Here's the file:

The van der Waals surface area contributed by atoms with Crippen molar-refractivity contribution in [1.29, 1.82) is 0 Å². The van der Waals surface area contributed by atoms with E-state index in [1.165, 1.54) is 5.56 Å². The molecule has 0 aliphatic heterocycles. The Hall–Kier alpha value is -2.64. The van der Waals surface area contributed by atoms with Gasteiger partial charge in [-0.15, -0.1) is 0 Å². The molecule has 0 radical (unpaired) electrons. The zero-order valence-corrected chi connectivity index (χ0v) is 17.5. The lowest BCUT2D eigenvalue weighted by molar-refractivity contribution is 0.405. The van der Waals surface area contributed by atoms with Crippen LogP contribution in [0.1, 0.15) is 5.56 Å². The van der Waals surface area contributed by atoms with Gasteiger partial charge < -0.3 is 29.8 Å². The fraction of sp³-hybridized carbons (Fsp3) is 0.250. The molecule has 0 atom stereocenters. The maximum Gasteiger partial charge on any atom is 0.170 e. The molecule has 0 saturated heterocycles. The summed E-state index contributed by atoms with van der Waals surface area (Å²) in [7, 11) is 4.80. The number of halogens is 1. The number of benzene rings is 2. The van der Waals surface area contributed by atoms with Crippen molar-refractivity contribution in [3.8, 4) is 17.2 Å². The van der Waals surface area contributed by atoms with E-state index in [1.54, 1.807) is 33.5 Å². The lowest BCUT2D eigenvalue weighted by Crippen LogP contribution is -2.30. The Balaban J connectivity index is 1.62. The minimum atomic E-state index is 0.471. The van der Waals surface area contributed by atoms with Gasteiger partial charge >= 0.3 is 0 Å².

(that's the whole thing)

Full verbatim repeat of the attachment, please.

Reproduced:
The van der Waals surface area contributed by atoms with Crippen molar-refractivity contribution in [1.29, 1.82) is 0 Å². The van der Waals surface area contributed by atoms with E-state index in [1.165, 1.54) is 5.56 Å². The molecule has 0 aliphatic heterocycles. The Hall–Kier alpha value is -2.64. The van der Waals surface area contributed by atoms with Gasteiger partial charge in [-0.15, -0.1) is 0 Å². The molecule has 0 radical (unpaired) electrons. The zero-order valence-corrected chi connectivity index (χ0v) is 17.5. The lowest BCUT2D eigenvalue weighted by molar-refractivity contribution is 0.405. The van der Waals surface area contributed by atoms with Crippen LogP contribution in [0.1, 0.15) is 5.56 Å². The van der Waals surface area contributed by atoms with Gasteiger partial charge < -0.3 is 29.8 Å². The fraction of sp³-hybridized carbons (Fsp3) is 0.250. The molecule has 0 atom stereocenters. The maximum Gasteiger partial charge on any atom is 0.170 e. The molecule has 0 saturated heterocycles. The summed E-state index contributed by atoms with van der Waals surface area (Å²) in [7, 11) is 4.80. The number of halogens is 1. The number of benzene rings is 2. The van der Waals surface area contributed by atoms with Crippen molar-refractivity contribution in [3.8, 4) is 17.2 Å². The van der Waals surface area contributed by atoms with E-state index in [1.54, 1.807) is 33.5 Å². The lowest BCUT2D eigenvalue weighted by Crippen LogP contribution is -2.30. The Balaban J connectivity index is 1.62. The minimum atomic E-state index is 0.471. The van der Waals surface area contributed by atoms with Gasteiger partial charge >= 0.3 is 0 Å².